The Internet is saturated with weight-loss ads for acai (pronounced "ah-sigh-ee"), a Brazilian berry that is turned into pills and juices. Sellers promise these supplements will melt fat and detoxify your body, in some cases implying that the products are endorsed by celebrities like Rachael Ray or Oprah Winfrey. Usually, they promise a free trial. There are so many of these products on the market that we're not covering all of them; rather, we're discussing acai berry as an ingredient in what's now hundreds of products.
You can find plenty of reviews for acai berry products, often linked to what appears to be somebody's personal weight-loss blog. However, experts say these purported reviews for acai berry weight-loss products are usually bougs. Furthermore, nutrition and health advocates say the supplements are ineffective, and many people complain of having been bilked by the "free" trials -- sometimes for hundreds of dollars.
Reliable research has shown that the berry does contain antioxidants. However, so do lots of ordinary fruits and experts say there is no proof that acai berries can improve health in any way or contribute to weight loss. Oprah Winfrey and Rachael Ray have both added disclaimers to their websites saying they don't endorse any specific acai berry products, even though they have both had guests on their TV programs discussing the health benefits of acai berries.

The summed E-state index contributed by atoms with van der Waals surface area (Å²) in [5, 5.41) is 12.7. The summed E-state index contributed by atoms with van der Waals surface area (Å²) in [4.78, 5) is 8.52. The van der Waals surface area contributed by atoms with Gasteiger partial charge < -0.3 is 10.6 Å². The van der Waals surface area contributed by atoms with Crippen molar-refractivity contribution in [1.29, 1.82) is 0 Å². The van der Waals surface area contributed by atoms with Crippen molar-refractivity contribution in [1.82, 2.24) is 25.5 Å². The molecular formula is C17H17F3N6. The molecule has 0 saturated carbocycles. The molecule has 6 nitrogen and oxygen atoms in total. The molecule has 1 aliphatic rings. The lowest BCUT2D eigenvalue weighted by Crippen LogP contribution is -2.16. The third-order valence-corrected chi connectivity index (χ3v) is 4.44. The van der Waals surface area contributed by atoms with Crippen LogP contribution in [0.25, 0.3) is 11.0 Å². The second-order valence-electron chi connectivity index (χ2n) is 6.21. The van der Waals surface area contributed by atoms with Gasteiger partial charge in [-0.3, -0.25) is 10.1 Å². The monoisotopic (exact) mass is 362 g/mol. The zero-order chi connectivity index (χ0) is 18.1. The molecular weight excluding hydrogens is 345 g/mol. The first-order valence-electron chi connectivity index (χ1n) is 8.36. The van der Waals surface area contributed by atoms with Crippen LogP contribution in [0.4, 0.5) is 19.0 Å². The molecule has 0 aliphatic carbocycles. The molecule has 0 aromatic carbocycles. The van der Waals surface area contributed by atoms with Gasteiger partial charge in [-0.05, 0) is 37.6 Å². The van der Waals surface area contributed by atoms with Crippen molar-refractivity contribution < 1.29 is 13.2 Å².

Thousands of people who have purchased acai berry weight-loss products have complained about Internet sellers to the Better Business Bureau. Most of them either have had trouble canceling their "free" trial (complaints include calling the toll-free number repeatedly and being automatically disconnected every time, finding the number out of order or being placed on hold for up to 75 minutes) or have been charged despite canceling their orders. Some consumers say they had to cancel credit cards and close bank accounts before the charges stopped, according to the BBB.